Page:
My husband has deployed once again. My closest family was literally nearly 5,000 miles away. The isolation of being in a new area without any support consumed me, and I finally agreed, much to my parents’ delight, to come out for a prolonged visit. My biggest apprehension was making such a long trip. With a toddler. By myself.
I prepared well, relying on prior experience. Crayons. Books. Games. Toys. Snacks. Her favorite blankie. I spent hours trying to find flights with perfectly-timed itineraries, hoping she may be able to nap on the plane.
Of course, none of that mattered, and deep down, I knew it. We were going to be spending hours and hours on a loud, tightly-confined airplane. And of course, fits of rage ensued.
I had such anxiety about her airborne tantrums. Once before, I had had a very rude man tell me to ‘shut that child up before I do’ when my very tired infant would not stop crying. I choked back tears as I ignored his comment and continued to try to soothe my baby. It had traumatized me a bit, and I vowed to never fly again after that.
But here I was. However, this time was different. The first hour wasn’t too bad, but the tiredness and restlessness came on quickly after that. Much to my relief, the man sitting directly next to us seemed patient when she began to whimper and whine. I worked diligently trying to divert an outburst. But it escalated. Hysterical crying. My heart raced as I tried to ignore any irritated stares and eye rolls and focused on soothing her.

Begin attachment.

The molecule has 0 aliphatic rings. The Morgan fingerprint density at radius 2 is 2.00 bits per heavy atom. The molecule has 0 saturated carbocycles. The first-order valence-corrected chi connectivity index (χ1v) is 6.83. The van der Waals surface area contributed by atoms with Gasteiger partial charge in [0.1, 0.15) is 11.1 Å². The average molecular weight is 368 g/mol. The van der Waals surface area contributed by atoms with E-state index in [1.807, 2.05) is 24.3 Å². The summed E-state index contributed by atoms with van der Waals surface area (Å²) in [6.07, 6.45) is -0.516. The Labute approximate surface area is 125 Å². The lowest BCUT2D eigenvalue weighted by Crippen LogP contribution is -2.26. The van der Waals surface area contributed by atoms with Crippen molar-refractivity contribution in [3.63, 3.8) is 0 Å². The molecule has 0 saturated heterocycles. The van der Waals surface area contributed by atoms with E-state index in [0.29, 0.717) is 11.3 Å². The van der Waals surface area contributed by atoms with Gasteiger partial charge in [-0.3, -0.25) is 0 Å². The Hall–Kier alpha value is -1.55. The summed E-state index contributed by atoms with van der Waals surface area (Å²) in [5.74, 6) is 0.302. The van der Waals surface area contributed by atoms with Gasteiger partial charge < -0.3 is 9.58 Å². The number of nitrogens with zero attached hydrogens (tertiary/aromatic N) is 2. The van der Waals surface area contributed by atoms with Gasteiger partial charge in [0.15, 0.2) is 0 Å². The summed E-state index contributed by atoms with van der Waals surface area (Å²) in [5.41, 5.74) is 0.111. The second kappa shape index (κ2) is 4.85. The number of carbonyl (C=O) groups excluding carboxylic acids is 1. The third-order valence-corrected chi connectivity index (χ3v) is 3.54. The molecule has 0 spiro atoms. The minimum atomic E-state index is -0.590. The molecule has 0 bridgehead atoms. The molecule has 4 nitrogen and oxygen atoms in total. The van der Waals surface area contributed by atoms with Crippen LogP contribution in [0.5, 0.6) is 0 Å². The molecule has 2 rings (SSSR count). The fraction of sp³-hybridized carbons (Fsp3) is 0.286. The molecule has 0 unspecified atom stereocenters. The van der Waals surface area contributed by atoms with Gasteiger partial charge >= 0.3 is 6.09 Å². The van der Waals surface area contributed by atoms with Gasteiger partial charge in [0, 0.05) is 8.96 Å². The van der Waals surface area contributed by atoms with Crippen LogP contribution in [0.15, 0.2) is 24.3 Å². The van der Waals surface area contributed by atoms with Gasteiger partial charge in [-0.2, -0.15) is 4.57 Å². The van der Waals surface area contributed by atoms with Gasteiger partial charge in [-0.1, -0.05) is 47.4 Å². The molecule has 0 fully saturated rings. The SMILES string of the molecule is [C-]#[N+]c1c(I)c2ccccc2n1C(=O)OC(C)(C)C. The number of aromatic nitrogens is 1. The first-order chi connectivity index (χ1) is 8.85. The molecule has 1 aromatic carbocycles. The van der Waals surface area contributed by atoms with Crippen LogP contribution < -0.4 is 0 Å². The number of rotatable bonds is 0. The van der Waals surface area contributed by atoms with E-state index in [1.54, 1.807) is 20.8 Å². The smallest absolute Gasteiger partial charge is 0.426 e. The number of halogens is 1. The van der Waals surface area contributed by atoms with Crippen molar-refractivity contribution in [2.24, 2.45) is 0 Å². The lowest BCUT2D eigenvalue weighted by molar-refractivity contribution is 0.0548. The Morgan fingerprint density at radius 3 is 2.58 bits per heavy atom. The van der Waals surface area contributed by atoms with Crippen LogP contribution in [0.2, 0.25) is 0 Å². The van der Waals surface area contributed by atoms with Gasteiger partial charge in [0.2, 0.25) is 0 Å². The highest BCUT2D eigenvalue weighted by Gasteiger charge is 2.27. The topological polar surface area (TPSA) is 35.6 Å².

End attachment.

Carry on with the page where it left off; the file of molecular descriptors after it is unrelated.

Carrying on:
But then the man sitting next to us did something I didn’t expect. He told me with a smile, ‘You’re doing great, mom.’ He then suggested I switch seats with my daughter so that he could sit next to her. I agreed. Then he pulled out his iPad to show her pictures of his grandchildren. He opened a game and showed her how to play it. He talked with me about his life and asked me about mine. He helped occupy my daughter and soothed her when she fussed. He was so patient and loving.
Before I knew it, the 6-hour flight was coming to an end. We had survived. And the man helped me with my bags as I carried her off the plane. He walked us to the baggage claim where my parents greeted us. Then he said goodbye and quickly disappeared. I explained to my Mom with tears in my eyes what this man had done for us.
He didn’t judge me. He didn’t grow irritated when the screams and crying started. He didn’t say something rude to me in a moment of irritability. He gracefully sacrificed his time and energy to help a distressed mother and child. He was understanding. He made our flight, not just bearable, but pleasant. I often think of him all these years later. It was the kindness of a stranger that got us through that day, and I will always be thankful for him.”
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